I awoke and there it was —
the garden not a garden but a green
oasis of salvation, a wavering image
on the roof of a cave illuminated by a single
candle, a phantom reflection of my face in a stream,
a budding of branches after long months of hard rain,
breeding ground for late-arriving robins, place of rendezvous
for a conclave of earth worms, sweet refuge for a phalanx of ants
in sure formation, dwelling place for a family of gaudy perennials,
abode of the sunflower, magnet for pools of fallen leaves never raked,
fragrant berth in which to lie at the beginning and end of a long journey,
echo of a dream of childhood, its wild joy lingering like a mist that covers
everything without warning early in the morning, a land promised and given,
a single point of adoration — this garden, this kingdom, this haven, this heaven.
Long before we were made
the earth spilled over with names —
a wave of yearning gestures
to remember love.
The Adam we speak of
didn’t precede the trees,
their green announcement
of heart-shaped leaves
rising out of the maelstrom
into articulate form
graced with blossoms,
fruit and seeds.
The world was botanical —
vegetal in nature,
God made the gourd
and it was fresh
could be roasted over a fire
or boiled until its flesh
released the nutty fragrance
of earth into air.
It was perpetual summer
in those days
before the fallen winter
and we set out
with wandering steps
to make our way
through what was left.
Then came the naming
of the names,
when we stood apart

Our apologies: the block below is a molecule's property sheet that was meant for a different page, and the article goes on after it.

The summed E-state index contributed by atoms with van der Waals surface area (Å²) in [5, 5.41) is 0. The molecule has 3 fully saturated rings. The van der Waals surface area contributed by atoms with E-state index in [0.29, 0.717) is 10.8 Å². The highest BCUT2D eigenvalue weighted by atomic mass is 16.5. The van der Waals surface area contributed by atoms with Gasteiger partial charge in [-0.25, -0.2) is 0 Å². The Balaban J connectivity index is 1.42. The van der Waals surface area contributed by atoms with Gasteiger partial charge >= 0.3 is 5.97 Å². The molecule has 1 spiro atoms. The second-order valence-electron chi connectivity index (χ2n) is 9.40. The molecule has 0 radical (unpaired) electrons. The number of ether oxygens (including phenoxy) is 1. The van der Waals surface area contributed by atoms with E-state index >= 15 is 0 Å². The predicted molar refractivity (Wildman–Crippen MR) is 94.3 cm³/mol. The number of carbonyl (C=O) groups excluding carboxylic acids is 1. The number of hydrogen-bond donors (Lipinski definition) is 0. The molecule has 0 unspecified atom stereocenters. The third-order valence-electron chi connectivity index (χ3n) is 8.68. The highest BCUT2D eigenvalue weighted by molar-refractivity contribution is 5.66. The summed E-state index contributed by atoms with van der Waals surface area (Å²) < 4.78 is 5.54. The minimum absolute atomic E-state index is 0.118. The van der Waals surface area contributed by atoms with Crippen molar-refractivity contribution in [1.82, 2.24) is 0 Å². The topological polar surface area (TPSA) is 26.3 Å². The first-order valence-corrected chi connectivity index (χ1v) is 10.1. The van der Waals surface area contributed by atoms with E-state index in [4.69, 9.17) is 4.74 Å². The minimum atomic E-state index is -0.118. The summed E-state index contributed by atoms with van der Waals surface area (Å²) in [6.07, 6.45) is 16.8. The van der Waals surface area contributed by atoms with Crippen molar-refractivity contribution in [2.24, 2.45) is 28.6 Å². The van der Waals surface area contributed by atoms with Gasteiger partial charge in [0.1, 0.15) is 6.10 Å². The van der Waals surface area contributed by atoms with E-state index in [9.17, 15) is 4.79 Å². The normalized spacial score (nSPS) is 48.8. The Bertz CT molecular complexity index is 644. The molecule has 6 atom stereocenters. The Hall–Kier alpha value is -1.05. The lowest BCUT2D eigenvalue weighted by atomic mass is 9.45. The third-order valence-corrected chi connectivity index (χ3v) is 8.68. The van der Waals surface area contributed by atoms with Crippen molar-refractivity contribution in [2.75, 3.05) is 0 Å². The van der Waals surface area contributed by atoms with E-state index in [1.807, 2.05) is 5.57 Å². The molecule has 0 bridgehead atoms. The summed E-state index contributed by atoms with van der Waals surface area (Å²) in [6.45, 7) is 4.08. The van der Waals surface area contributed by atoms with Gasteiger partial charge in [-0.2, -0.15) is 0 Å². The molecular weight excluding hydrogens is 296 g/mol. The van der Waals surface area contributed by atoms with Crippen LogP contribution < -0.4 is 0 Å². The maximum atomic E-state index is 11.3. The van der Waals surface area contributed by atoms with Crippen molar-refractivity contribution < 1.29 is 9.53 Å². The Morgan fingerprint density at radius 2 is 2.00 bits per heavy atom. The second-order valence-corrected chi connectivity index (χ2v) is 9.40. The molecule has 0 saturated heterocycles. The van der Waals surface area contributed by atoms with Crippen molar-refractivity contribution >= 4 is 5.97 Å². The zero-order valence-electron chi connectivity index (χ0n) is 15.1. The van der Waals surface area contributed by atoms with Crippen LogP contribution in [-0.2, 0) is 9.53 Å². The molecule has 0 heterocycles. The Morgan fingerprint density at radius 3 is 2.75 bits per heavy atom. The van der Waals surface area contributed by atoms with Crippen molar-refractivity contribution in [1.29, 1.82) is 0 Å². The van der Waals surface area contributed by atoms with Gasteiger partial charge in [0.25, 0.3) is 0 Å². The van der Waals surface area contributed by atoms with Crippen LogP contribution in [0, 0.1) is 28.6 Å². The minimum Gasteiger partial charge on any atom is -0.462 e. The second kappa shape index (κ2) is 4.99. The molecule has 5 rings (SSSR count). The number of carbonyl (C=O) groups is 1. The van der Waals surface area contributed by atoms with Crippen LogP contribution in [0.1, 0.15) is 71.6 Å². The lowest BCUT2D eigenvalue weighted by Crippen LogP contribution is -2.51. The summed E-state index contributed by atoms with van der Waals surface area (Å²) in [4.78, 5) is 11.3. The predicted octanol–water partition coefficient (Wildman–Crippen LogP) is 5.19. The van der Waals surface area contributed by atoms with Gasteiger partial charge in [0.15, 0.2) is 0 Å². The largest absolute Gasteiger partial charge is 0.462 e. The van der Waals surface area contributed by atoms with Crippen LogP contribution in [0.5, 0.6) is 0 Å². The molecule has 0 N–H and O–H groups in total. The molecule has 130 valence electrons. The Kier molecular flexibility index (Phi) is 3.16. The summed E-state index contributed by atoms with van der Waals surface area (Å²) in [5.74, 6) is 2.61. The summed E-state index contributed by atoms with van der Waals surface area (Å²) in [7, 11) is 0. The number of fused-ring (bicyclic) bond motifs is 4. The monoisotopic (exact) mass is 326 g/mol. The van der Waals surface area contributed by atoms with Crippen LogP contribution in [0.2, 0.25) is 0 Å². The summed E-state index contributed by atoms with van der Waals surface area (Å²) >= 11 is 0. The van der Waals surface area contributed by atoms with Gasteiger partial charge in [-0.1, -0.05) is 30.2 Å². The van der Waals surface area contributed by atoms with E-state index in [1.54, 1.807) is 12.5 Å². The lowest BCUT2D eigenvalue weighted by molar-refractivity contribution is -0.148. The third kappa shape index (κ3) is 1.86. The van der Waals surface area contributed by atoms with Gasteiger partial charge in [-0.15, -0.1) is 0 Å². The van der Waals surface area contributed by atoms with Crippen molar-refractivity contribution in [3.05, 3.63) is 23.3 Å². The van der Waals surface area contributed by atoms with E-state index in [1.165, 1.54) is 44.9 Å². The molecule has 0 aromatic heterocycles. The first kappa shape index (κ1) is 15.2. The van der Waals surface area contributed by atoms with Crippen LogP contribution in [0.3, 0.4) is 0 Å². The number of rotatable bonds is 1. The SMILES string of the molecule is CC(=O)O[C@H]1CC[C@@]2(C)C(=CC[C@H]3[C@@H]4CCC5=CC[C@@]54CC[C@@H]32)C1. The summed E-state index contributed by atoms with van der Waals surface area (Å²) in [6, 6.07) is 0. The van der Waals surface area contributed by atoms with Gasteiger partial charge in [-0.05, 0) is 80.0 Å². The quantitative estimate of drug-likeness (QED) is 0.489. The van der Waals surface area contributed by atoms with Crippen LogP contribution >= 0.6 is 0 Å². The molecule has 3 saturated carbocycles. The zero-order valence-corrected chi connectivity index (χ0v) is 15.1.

from plants and birds,
living things we loved,
called out their names,
like distant relatives
come to claim kin —
common zinnia, Norway maple,
blue spruce, wood thrush,
They grew along the foundation of the house,
Invading, after years of secret germinations,
my grandmother’s garden, taking root
beside the peas and thick-skinned beans
that were so honored at her table.
And I wondered — in those years when the soil
turned to dust, did she ever consider eating them?
Would the elderberries down the lane, so tart
and mean even in pies, give argument for why
the lily might hoard in its pith some sweetness?
Would the tuberous roots have called a halt
to their fierce advance as the slender blooms
bowed their heads to her scrupulous God,
in praise of Him who did not waste or want?
Would the green noses pushing out of the soil
recall the miraculous head crowning at birth
and proclaim the right of living things to grow
and not be tampered with, even for food?
(She clipped the rosemary that mobbed
her garden not for salad but remembrance).
I believe she knew they were not made for eating,
neither to toil nor spin, but dressed in the only language
they knew — cloven tongues of fire! — to bear witness
to her exaltation as she resurrected the dead earth,
picked out the rocks, rolled away the stone.